The Use of Prisoners as Sources of Organs–An Ethically Dubious Practice

American Journal of Bioethics 11 (10):1 - 5 (2011)
Abstract
The movement to try to close the ever-widening gap between demand and supply of organs has recently arrived at the prison gate. While there is enthusiasm for using executed prisoners as sources of organs, there are both practical barriers and moral concerns that make it unlikely that proposals to use prisoners will or should gain traction. Prisoners are generally not healthy enough to be a safe source of organs, execution makes the procurement of viable organs difficult, and organ donation post-execution ties the medical profession too closely to the act of execution.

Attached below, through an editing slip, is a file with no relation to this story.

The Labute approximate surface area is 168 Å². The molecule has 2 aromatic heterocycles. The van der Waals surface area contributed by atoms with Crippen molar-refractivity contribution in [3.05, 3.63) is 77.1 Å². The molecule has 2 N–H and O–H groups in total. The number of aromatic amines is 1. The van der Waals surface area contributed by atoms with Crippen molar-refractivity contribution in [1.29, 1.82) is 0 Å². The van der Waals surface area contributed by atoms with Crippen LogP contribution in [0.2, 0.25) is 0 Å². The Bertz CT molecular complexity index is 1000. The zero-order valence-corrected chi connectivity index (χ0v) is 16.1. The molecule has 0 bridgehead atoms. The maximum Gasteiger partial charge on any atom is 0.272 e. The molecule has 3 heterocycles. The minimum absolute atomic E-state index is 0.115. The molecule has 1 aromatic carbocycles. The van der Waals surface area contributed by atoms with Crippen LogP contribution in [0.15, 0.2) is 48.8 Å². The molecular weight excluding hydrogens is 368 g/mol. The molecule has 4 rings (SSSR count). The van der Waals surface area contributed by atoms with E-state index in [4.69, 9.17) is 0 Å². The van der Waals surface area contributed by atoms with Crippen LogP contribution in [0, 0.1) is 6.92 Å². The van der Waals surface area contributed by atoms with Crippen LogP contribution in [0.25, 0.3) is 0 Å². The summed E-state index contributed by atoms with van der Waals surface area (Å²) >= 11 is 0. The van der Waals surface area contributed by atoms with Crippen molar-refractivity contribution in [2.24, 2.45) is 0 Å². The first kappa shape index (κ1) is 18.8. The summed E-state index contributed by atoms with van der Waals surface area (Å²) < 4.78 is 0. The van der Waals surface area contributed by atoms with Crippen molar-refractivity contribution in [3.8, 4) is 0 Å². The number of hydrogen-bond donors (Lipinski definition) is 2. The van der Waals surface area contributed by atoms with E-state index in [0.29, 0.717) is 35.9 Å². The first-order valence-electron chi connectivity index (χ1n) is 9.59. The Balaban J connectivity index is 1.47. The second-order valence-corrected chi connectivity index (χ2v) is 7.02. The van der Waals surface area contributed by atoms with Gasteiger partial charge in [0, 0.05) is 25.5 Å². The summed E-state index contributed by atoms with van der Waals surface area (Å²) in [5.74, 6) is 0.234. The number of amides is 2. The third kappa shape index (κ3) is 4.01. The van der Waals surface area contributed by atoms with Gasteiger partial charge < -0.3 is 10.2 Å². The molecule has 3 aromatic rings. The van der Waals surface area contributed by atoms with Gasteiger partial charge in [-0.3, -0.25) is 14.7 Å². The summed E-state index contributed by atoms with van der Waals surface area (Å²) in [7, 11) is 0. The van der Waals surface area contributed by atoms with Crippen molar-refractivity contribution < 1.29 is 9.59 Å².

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DOI 10.1080/15265161.2011.607397
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References found in this work BETA
Organ Donation by Capital Prisoners in China: Reflections in Confucian Ethics.M. Wang & X. Wang - 2010 - Journal of Medicine and Philosophy 35 (2):197-212.

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Citations of this work BETA
What It Means to Treat People as Ends-in-Themselves.Nancy Nyquist Potter - 2011 - American Journal of Bioethics 11 (10):6 - 7.
Retribution, Deterrence, and Organ Donation.Molly Gardner - 2011 - American Journal of Bioethics 11 (10):7 - 9.
Would Donation Undercut the Morality of Execution?Peter Murphy - 2011 - American Journal of Bioethics 11 (10):13 - 14.

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